Setting healthy boundaries is one of the best problem-based coping techniques out there. There are tons of books, podcasts, and other resources on creating healthy boundaries. Talk to a therapist about it.

Boundaries are meant to protect you. For example, if a friend keeps gossiping around you and it makes you feel uncomfortable, ask your friend politely to not gossip while you are around. Frame it as “I feel uncomfortable when you talk about my friend in that way.”

Boundaries are one of the keys to healthy relationships. Just because you love someone or are close to them doesn’t mean you can’t speak up for yourself.

3. Leave unhealthy situations

Sometimes boundaries aren’t enough – you may need to leave the situation altogether. This can apply to a dating relationship, for instance, or even a job.

If your job is stressing you out so much that is it making it hard to connect with your loved ones or take care of yourself (and there is no end in sight), you may want to consider leaving the job altogether. Seek the support of others during these times as well – it can be really hard to disconnect, even from things that are causing you a lot of pain.

4. Time management and prioritization

This is a great problem-focused coping strategy for those that are struggling with work or chores. Write down what you have to do. Prioritize them. Pick 3 to tackle today. Create a schedule for the week. Don’t overcommit.

Use a calendar. Block out your time. The key is to get everything written down so it isn’t floating around in your head!

5. Tackle the problem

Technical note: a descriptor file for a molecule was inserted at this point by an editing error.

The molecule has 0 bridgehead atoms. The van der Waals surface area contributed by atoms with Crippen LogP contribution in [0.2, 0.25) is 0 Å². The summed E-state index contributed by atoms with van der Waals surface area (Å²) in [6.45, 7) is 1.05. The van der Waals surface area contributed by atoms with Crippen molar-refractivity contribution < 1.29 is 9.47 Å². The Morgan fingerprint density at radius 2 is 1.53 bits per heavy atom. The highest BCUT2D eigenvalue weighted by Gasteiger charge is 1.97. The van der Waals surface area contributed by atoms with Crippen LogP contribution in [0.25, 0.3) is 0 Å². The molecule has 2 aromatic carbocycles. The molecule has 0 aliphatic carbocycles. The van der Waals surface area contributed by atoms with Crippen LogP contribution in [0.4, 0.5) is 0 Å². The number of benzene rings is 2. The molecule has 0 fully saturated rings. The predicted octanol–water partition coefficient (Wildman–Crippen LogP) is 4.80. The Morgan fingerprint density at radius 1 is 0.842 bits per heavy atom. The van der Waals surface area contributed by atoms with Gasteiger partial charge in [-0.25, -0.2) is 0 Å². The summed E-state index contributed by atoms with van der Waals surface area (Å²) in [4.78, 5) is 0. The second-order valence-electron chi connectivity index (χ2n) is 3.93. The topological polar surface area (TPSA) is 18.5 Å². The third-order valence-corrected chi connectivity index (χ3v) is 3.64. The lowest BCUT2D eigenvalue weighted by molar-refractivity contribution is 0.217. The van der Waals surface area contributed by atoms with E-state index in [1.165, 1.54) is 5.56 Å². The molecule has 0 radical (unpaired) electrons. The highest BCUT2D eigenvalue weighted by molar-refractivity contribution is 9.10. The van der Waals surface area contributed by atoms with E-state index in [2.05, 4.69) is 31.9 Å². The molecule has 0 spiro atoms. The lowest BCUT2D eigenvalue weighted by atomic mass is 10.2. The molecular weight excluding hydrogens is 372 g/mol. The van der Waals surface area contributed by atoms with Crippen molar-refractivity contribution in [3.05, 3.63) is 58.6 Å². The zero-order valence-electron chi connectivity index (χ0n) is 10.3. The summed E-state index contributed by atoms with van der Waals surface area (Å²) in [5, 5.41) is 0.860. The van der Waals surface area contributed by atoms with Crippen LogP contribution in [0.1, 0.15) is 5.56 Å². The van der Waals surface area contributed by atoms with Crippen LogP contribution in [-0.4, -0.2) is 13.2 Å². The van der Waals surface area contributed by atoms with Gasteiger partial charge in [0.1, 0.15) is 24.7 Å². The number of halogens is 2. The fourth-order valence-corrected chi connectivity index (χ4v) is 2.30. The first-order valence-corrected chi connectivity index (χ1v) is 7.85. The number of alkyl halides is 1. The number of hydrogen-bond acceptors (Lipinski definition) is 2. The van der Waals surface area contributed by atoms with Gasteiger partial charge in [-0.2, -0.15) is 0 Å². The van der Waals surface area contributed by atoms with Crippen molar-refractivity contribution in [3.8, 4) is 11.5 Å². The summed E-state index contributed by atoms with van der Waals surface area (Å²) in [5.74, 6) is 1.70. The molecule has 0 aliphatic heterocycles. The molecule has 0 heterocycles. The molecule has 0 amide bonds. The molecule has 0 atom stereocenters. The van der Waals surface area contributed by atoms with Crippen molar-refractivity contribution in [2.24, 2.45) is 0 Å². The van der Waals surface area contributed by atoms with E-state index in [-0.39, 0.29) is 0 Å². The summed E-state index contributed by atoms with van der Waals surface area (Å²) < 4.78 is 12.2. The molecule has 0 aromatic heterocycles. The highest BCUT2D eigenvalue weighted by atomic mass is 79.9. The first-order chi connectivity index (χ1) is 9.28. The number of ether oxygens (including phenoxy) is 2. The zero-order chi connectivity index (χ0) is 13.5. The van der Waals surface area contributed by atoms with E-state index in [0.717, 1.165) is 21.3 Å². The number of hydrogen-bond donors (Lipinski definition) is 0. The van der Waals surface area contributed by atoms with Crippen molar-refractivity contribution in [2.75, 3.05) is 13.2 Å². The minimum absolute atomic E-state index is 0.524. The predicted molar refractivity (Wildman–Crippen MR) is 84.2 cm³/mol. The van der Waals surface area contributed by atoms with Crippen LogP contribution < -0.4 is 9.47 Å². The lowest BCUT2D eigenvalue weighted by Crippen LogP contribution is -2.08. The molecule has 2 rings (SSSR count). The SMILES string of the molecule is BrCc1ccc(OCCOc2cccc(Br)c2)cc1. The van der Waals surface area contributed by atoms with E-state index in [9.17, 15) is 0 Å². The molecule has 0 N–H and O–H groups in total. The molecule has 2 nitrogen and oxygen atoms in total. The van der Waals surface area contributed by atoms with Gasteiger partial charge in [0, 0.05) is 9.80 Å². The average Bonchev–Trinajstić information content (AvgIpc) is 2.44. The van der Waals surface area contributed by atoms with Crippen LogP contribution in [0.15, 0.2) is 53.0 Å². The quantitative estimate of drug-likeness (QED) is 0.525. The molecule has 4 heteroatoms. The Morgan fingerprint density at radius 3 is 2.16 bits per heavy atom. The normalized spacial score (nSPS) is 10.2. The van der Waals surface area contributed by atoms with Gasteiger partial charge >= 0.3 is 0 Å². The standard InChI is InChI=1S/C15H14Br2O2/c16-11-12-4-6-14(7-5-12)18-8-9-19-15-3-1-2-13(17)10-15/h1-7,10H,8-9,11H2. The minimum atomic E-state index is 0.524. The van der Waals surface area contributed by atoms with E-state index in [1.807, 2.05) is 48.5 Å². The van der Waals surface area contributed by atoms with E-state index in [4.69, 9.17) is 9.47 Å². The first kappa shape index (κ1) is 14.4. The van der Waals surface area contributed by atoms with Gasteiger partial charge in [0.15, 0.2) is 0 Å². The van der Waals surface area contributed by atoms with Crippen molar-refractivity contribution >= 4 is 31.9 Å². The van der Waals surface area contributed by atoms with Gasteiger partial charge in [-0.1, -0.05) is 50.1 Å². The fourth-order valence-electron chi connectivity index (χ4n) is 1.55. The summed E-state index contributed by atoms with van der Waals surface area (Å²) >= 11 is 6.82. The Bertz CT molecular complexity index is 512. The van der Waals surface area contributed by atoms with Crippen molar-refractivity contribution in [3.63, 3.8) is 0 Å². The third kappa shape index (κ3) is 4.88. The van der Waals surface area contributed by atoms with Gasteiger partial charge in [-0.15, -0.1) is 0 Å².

This coping technique isn’t used enough! If the stressor is a tangible problem that needs to be solved – like a broken air conditioner, a project at work, or a messy house – sometimes the best thing is to just get it done!

6. Talk to a counselor

Anybody can benefit from therapy. A therapist will help you build coping skills that are best for your specific situation. Your therapist isn’t there to judge you – they are there to help.

This is a great option if you don’t feel comfortable talking to anyone in your circle.

7. Eliminate what you don’t need

Simplify your life, à la Maria Condo. This can be reducing clutter in your home and embracing minimalism, or stepping back from responsibilities you have in your life that take up too much time and stress.
It is good to say no sometimes!

8. Challenge false beliefs

This is a classic CBT coping technique.

If you find yourself thinking things like, “I’m not good enough”, “I can’t do this”, or “I am a failure”, focus on changing the thought. Replace that thought with something that is true, and choose to change your belief.

For instance, if your parents really pushed that you get straight A’s in school, you may be prone to overworking and chronic overachieving as an adult. Whenever you receive criticism, you might think, “I am a failure”. Change the thought by making a statement to yourself: “I am not a failure. I did a great job on this project at work recently. And I keep getting promoted. I am not a failure – I do good work and have achieved a lot.”

A therapist can help you through the process of changing your thoughts.

9. Lower your expectations

This includes the expectations you have for yourself and for others.

Perfectionism is impossible to achieve – accept that. Lowering your expectations can protect you from unnecessary disappointment.